Enjoy this short, but informative piece about how the brain works. Using just these three concepts can help mold your teaching. ~EMP
When it comes to how students learn most easily, there are three principles that seem to repeatedly surface.
1. Students progress better in an active, play-based learning environment. This may seem too obvious to state, but it’s true. Boredom is the death of learning. When students are actively engaged in a task or activity, that bit of knowledge being learned – whether practical or theoretical – is more easily made concrete in the brain. Recent pedagogical studies have brought this to light with empirical research; just Google it and you’ll find many pages of relevant results! Students that are primarily kinaesthetic learners especially thrive on this kind of learning environment, though all learning styles benefit from it.
2. Stress is the enemy of education. Stress reduces your cerebral activity and therefore your ability to succeed at a task. When the brain interprets there being a threat or risk of some kind, it shuts down all higher functioning and focuses on responding to the stressful situation at hand through the classic fight or flight paradigm. All kinds of learning require this higher brain functioning, so keeping activities which create anxiety or duress out of the classroom environment is key. If a student is too easily stressed, then it is important to try to build up his or her confidence through short, structured learning exercises where failure is an unlikely outcome.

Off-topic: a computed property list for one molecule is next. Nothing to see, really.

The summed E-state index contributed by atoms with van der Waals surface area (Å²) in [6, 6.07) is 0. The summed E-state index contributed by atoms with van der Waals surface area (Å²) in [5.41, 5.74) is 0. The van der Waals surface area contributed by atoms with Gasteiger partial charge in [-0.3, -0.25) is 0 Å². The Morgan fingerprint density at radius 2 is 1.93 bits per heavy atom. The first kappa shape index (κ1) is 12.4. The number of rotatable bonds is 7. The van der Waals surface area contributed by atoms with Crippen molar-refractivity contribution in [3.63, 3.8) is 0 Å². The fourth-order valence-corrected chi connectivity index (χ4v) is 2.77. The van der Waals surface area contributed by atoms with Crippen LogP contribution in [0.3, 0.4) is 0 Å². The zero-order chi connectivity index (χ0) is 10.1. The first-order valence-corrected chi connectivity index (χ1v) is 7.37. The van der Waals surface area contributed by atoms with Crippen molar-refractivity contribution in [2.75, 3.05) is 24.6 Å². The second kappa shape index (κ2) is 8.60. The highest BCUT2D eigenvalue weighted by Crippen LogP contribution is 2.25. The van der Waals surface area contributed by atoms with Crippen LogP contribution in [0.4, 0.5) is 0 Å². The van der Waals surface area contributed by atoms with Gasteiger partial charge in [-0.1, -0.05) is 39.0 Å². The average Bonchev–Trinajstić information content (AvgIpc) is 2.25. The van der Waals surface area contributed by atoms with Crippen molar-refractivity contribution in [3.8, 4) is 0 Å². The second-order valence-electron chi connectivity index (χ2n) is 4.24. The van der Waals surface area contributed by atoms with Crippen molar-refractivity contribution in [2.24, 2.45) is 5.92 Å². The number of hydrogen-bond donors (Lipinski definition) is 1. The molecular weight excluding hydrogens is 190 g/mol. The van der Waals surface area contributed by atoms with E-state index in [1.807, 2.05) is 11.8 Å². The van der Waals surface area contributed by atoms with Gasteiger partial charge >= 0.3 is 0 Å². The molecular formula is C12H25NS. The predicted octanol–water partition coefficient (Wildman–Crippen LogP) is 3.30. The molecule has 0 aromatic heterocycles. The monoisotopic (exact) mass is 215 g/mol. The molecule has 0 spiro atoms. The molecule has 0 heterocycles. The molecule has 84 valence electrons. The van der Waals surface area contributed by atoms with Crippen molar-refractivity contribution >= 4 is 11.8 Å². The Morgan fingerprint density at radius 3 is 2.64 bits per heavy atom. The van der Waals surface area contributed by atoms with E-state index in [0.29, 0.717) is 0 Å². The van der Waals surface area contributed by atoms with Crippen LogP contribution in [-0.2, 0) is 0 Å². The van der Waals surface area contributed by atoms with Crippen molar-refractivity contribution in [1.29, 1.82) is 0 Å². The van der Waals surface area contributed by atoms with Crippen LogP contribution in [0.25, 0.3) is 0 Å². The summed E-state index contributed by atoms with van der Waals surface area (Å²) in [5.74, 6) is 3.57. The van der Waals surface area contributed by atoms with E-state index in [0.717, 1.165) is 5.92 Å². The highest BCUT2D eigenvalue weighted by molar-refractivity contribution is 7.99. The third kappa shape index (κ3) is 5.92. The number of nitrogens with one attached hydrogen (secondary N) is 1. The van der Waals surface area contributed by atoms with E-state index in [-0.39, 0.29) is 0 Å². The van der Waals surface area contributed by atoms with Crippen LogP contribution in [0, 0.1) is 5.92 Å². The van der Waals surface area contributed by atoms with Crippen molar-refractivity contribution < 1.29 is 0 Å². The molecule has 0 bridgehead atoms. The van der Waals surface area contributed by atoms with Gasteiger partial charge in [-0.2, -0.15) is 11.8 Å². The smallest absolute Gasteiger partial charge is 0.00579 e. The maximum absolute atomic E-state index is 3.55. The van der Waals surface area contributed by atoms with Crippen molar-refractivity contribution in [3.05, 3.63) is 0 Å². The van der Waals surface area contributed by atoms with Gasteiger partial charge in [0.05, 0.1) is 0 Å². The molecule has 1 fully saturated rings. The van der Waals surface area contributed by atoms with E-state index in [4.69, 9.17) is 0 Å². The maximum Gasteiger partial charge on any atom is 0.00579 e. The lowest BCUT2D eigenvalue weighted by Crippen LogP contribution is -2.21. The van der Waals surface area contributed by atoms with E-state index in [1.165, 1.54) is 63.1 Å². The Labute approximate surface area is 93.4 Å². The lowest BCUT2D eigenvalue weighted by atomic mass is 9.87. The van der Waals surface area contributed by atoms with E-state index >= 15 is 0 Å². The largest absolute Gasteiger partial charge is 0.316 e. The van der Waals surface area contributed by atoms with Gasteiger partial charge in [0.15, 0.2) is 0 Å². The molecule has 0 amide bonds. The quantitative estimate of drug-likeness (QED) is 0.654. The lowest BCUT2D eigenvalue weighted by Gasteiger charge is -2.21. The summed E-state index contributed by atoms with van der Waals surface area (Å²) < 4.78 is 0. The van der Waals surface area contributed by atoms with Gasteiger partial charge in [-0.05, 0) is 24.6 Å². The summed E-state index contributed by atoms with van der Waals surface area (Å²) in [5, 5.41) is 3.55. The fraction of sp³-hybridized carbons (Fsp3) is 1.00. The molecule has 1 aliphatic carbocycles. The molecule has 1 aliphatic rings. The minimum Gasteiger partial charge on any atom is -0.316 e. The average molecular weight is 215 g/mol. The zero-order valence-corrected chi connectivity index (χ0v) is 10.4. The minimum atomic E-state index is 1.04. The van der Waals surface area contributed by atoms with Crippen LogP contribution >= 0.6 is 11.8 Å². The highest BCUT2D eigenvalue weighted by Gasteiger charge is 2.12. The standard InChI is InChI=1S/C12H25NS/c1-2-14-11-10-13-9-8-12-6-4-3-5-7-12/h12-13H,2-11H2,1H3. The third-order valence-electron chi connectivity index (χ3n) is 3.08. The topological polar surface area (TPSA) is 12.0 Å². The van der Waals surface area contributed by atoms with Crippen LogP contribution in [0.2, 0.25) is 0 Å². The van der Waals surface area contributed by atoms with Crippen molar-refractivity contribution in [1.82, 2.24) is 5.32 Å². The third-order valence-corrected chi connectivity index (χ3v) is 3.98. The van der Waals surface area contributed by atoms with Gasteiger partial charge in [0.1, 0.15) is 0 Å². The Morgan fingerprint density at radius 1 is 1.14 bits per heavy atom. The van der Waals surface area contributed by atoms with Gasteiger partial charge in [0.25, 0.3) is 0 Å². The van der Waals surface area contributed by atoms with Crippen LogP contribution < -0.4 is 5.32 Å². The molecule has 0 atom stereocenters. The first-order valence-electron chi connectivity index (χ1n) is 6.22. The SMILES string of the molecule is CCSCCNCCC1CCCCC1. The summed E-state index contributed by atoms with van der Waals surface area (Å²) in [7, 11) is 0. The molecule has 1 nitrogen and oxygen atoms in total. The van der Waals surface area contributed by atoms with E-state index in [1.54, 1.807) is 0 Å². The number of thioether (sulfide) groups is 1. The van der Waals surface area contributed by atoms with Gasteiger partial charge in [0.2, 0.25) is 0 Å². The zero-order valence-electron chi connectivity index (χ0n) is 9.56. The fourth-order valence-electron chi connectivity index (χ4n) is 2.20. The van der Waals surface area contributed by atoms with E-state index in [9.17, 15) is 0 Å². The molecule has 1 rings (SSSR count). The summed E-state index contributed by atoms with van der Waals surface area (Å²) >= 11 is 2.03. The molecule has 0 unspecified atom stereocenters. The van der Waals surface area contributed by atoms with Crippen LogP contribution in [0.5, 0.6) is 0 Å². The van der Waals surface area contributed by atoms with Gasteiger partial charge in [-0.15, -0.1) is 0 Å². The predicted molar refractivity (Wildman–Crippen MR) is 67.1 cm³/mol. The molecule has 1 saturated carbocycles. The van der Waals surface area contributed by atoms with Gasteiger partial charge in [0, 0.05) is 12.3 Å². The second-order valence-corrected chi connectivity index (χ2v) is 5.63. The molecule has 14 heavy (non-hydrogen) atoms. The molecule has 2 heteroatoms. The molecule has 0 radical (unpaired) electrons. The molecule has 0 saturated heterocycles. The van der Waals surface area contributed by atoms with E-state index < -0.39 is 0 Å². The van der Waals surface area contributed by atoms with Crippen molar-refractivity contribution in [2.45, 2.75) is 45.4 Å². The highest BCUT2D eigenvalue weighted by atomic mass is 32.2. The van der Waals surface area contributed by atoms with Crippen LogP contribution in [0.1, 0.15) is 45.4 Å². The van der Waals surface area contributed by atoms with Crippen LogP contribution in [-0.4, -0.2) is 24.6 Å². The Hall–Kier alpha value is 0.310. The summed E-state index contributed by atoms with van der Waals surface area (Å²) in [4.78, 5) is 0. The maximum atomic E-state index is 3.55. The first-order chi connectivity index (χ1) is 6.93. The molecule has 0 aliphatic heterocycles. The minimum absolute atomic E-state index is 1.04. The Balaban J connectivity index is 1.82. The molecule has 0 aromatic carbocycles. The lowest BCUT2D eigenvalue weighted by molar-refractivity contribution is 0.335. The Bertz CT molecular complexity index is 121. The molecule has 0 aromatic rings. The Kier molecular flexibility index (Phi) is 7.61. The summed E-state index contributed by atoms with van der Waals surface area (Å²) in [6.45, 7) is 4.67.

3. Emotion is a powerful player in developing memory. In fact, memory retention is one of the key roles of our emotions. When your emotions are not engaged, your memory retention level is much reduced. So the old Victorian routine of creating an environment of extreme fear in the classroom would have reduced the ability of the students to perform due to stress, but counteracting that, it might have helped them remember some knowledge taught. However, we don’t recommend employing scare techniques as a strategy! Positive emotions allow high performance AND good memory retention as well.
David Morgan is Managing Director of Oxford Learning Solutions, creators of the Easyread System, which teaches struggling learners how to read. Easyread specializes in cases of dyslexia, highly visual learning styles, and auditory processing deficits. Find out more at www.easyreadsystem.com and follow the latest literacy news at www.facebook.com/easyreadsystem.